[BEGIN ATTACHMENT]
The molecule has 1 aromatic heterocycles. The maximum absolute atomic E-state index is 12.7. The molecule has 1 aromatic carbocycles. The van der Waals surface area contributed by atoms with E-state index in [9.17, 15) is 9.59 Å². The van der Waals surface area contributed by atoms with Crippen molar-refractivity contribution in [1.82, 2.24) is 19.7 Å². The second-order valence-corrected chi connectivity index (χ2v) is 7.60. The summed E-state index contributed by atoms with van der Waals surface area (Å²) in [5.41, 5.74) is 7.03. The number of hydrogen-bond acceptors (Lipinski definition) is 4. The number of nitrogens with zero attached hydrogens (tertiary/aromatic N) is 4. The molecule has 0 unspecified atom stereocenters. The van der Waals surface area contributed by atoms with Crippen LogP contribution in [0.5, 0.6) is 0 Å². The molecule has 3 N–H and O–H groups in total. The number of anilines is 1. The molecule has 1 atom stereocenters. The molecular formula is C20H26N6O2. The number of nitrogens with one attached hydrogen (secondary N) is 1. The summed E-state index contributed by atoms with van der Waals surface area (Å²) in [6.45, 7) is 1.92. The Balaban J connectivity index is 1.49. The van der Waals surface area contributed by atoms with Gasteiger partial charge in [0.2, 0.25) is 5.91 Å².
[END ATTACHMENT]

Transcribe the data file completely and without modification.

The molecule has 1 aromatic heterocycles. The maximum absolute atomic E-state index is 12.7. The molecule has 1 aromatic carbocycles. The van der Waals surface area contributed by atoms with E-state index in [9.17, 15) is 9.59 Å². The van der Waals surface area contributed by atoms with Crippen molar-refractivity contribution in [1.82, 2.24) is 19.7 Å². The second-order valence-corrected chi connectivity index (χ2v) is 7.60. The summed E-state index contributed by atoms with van der Waals surface area (Å²) in [5.41, 5.74) is 7.03. The number of hydrogen-bond acceptors (Lipinski definition) is 4. The number of nitrogens with zero attached hydrogens (tertiary/aromatic N) is 4. The molecule has 0 unspecified atom stereocenters. The van der Waals surface area contributed by atoms with Crippen LogP contribution in [0.5, 0.6) is 0 Å². The molecule has 3 N–H and O–H groups in total. The number of anilines is 1. The molecule has 1 atom stereocenters. The molecular formula is C20H26N6O2. The number of nitrogens with one attached hydrogen (secondary N) is 1. The summed E-state index contributed by atoms with van der Waals surface area (Å²) in [6.45, 7) is 1.92. The Balaban J connectivity index is 1.49. The van der Waals surface area contributed by atoms with Gasteiger partial charge in [0.2, 0.25) is 5.91 Å².